Editor’s Note: Unfortunately disruption has made this edition of The Badger a little different. Unavoidable circumstances meant that this edition was delayed. Consequently, some of these articles are a little older and we haven’t been able to get the newest stories to you this time. However, we think that it is fair that those who wrote great articles have them published, and these important stories are read by you.
Words by Melis Trimmer, Staff Writer
Trigger warnings for weight loss and drug use.
On February 8th 2022, The National Institute for Health and Care Excellence (NICE) issued a draft guidance recommending Semaglutide, also known as Wagovy – an anti-diabetic drug, as a medication to tackle weight loss. The drug will be available on the NHS for adults with either; at least one weight-related condition such as obstructive sleep apnoea, or heart disease, and a BMI of at least 35kg/m2, or, alternatively those with a BMI of 30.0 kg/m2 to 34.9 kg/m2 if they are referred to tier 3 services based on the criteria in NICE’s clinical guideline on obesity: identification, assessment and management.
Semaglutide is a drug administered once weekly, in the form of an injection and works by mimicking the hormone glucagon-like peptide 1 (GLP-1) which we release naturally after eating. The drug increases insulin secretion, suppresses glucagon secretion and slows gastric emptying. Patients will inject themselves with Semaglutide, which will work to trick the brain into thinking they have eaten, suppressing appetite and therefore losing weight. NICE have reported that patients already on the weekly injections have seen their weight fall by an average of 12% after one year.
NICE’s independent appraisal committee recommended that Semaglutide can only be prescribed as part of a specialist weight management service for a maximum of two years, alongside a reduced-calorie diet and increased physical activity.
Government estimates indicate that the current costs of obesity in the UK are £6.1 billion to the NHS. The 2019 Health Survey for England estimated that 28% of adults in England were obese and a further 36% were overweight. Given these figures, the drug has been stated by experts to be a “gamechanger” for tackling the obesity crisis in England, which has been addressed previously by the government. In 2020, Prime Minister Boris Johnson launched the anti-obesity strategy which included a ban of TV and online adverts for foods high in fat, sugar and salt before 9pm and ending deals such as buy-one-get-one-free on unhealthy foods high in salt, sugar and fat.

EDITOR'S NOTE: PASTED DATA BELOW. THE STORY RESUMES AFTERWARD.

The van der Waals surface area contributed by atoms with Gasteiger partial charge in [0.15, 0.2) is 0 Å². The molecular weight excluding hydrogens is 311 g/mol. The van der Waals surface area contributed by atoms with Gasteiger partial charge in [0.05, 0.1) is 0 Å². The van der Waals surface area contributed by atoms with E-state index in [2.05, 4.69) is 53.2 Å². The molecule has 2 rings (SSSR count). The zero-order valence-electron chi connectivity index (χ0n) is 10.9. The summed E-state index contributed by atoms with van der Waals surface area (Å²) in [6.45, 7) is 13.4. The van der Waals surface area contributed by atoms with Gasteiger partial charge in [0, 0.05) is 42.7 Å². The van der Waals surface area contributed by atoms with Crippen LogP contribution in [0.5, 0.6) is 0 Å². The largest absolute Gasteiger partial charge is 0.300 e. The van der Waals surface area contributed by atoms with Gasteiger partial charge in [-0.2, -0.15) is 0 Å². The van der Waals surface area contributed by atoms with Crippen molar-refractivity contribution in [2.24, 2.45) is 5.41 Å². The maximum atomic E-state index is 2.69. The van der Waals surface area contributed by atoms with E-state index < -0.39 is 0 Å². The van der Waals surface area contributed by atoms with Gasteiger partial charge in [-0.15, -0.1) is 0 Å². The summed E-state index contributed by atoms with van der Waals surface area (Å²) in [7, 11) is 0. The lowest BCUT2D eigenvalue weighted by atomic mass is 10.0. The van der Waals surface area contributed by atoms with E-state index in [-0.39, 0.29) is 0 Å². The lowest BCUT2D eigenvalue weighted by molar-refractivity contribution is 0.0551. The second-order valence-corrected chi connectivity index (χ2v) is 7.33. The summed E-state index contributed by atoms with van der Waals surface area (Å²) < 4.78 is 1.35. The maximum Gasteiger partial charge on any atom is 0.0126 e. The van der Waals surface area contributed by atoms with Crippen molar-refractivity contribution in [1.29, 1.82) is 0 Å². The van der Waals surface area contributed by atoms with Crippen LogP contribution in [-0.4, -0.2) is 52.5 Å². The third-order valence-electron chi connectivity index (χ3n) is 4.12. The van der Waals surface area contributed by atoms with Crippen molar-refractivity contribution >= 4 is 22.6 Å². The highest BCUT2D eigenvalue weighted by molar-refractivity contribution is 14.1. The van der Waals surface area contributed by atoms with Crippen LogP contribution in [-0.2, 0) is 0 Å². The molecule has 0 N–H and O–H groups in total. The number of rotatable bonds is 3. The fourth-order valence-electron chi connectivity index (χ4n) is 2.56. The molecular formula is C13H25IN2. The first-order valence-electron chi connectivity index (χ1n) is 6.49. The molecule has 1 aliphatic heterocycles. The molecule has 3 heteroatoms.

Helen Knight, programme director in the centre for health technology evaluation at NICE, said: “We know that management of overweight and obesity is one of the biggest challenges our health service is facing with nearly two thirds of adults either overweight or obese. It is a lifelong condition that needs medical intervention, has psychological and physical effects, and can affect quality of life,” and added “but in recent years NICE has been able to recommend a new line of pharmaceutical treatments which have shown that those people using them, alongside changes to their diet and exercise, have been able to reduce their weight.”
The list price of Semaglutide 2.4 mg and 1.7 mg is commercial in confidence and cannot be reported here. The list price of Semaglutide 0.25 mg, 0.5 mg and 1.0 mg is £73.25 per pack (4 pre-filled pens; excluding VAT).
The drug has been approved by the NHS but plans cannot be made to roll out Semaglutide until NICE’s final guidance is released.